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Timmins mining programming marks record enrolment growth

Northern College reporting 50 per cent increase for 2020
haileybury_school_mines
Northern College's Haileybury School of Mines is located on the school's Haileybury campus. (File photo)

Northern College said it’s experiencing record growth of enrolment in its mining programs for 2020.

The Timmins-basd school is reporting an increase in enrolment of 50 per cent compared to the same period in 2019.

Among Northern’s suite of mining-related programs are the mineral exploration techniques and mining engineering technician courses, which are designed to prepare miners for entry into the field of hard rock mining.

Jim Kendall, a professor of mining engineering at Northern, attributed the increase to multiple initiatives; in particular, students now have more flexibility when it comes to program start times.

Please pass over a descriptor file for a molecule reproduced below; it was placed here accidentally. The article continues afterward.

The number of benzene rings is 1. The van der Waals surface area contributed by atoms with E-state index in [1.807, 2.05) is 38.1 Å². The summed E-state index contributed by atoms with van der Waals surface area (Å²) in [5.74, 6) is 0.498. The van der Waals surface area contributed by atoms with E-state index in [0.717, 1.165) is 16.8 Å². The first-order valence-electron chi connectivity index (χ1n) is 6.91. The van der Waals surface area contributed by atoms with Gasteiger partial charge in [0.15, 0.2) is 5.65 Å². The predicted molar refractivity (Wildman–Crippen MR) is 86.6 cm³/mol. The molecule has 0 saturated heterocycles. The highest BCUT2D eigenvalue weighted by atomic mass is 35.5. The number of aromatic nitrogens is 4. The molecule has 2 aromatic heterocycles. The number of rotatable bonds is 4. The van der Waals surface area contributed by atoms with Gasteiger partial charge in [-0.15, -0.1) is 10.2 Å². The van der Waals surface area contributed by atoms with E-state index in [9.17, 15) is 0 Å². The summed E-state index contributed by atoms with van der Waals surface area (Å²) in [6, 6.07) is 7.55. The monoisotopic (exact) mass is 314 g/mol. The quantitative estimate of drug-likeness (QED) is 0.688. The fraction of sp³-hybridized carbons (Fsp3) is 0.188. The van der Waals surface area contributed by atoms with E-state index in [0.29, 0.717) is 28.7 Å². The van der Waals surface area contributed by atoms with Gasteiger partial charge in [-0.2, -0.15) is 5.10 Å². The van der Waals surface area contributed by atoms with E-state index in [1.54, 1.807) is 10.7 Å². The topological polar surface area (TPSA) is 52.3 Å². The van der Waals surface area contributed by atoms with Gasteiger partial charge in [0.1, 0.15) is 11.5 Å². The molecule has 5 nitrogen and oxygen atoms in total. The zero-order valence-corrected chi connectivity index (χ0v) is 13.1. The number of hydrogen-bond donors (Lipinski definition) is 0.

“Our major push came via the January Jump Start continuous enrolment program, giving students the opportunity to begin studying mining when it worked best for them, rather than waiting until September to start their studies,” Kendall said in a release.

Northern College has been a leader in mining education since 1912 with the founding of the Haileybury School of Mines, which was created to address the need for technically trained miners during the Cobalt Silver Rush in the early 1900s.

Based out of the school’s Haileybury campus in the City of Temiskaming Shores, the mining school is located just eight kilometres north of Cobalt.

The school said adapting its learning methods, allowing students to study from home and outside a traditional classroom schedule, has resulted in increased interest in its programming overall.

“We’ve discovered that by spreading the course load out, we can create an education that works for students with a full time job, while still giving them a full course load, which also opens up a greater number of financial aid options that make earning a college education even more practical for a wider variety of prospective students,” said Aaron Klooster, Northern’s dean of trades and technology, in the release.

This year, the school said it has attracted students from around the world, including learners from Northwest Territories and Madagascar.




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